Meg Whitman says eBay transformation is under way
EBay Inc. is fast moving away from its roots as an online auction site and becoming an electronic-commerce site, President and Chief Executive Officer Meg Whitman said at a press conference Tuesday in Brussels.
More than a third of sales on eBay sites are bought instantly at fixed prices rather than through the online auctions that established its reputation, she said. “Globally, 34 percent of the gross merchandise value of sales are settled through the ‘Buy It Now’ fixed price format,” she told journalists. The total value of sales on eBay was more than US$10 billion over the last three quarters.
The trend in sales is driven by the need to satisfy “convenience-orientated buyers” who did not want to wait for the end of an auction period to see if they had bought an item or who do not want to run the risk of losing the item, Whitman said. She highlighted eBay’s plans to launch a new service called eBay Express that would further encourage the trend by collecting all items for sale at fixed prices in one place.
Commenting on the recent decision by U.S. jeweler Tiffany & Co. to sue eBay for failing to take adequate steps to prevent fake Tiffany items from being offered on its site, Whitman said eBay had been “disappointed” by the move as the company worked with intellectual property holders to combat the sale of fake goods. “Counterfeit items are not allowed [on our sites],” she said, adding that eBay has focused on the problem of fake items. “We have a number of technical tools to help intellectual property owners identify goods and remove them,” she said.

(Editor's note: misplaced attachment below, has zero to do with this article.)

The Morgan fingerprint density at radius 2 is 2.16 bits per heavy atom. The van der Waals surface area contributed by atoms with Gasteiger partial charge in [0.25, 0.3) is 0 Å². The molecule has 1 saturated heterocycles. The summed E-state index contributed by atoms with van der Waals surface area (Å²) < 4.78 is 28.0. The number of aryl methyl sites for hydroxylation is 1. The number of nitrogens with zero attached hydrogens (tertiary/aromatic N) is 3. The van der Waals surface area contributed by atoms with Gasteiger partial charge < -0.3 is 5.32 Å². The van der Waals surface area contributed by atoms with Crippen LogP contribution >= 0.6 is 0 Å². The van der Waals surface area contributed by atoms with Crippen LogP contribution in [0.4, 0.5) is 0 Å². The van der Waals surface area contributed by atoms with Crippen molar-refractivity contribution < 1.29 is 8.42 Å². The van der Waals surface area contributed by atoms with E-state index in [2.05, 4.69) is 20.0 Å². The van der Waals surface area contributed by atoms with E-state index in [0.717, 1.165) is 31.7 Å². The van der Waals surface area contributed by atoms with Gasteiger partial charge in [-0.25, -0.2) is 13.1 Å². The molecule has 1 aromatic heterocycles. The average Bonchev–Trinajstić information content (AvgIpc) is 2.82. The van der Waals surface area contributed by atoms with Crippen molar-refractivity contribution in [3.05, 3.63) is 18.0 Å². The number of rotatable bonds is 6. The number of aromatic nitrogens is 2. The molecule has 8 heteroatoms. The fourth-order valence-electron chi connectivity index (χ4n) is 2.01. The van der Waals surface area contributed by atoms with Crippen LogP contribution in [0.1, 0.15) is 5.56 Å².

Having customers maintain trust in the eBay service is crucial, she said. The number of transactions resulting in disputes is “less than one hundredth of 1 percent” and is falling, she said. But the company wants to further reduce that figure. “We will invest in activities to fight the bad guys,” she said. Whitman pointed out that the company helps mediate disputes, with customer support representatives getting involved in cases.
Commenting on eBay’s acquisition of Internet phone company Skype, Whitman said that the purchase will help raise the average value of transactions by allowing buyers and sellers to communicate more easily. The more information buyers and sellers have about each other the more likely they are to carry out higher value transactions like buying cars, she explained. In any case, she said Skype has 75 million users and is attracting 200,000 new members a day. EBay will be adding Skype buttons to its sites in the Netherlands, Hong Kong, China and Taiwan, she said.
However, she ruled out further major acquisitions in 2006, saying that this is a year to “integrate and digest” companies eBay has bought, “making sure we exploit the synergies”.
She predicted that eBay faces increasing competition from Google Inc. and its PayPal online payment service.
EBay executives were in Brussels to lobby legislators in the European Parliament for harmonized tax and trading rules across the 25 European Union member states. “There’s a patchwork of rules at the moment, which can be very hard for small companies to manage,” she said.
According to eBay’s European manager, the biggest problem facing sellers in the E.U. is the variety of rules covering returns — such as how many days a dissatisfied buyer has to return an unwanted item — and questions of who pays the shipping costs in such cases. “It would be much easier if these rules were harmonized,” Philipp Justus said.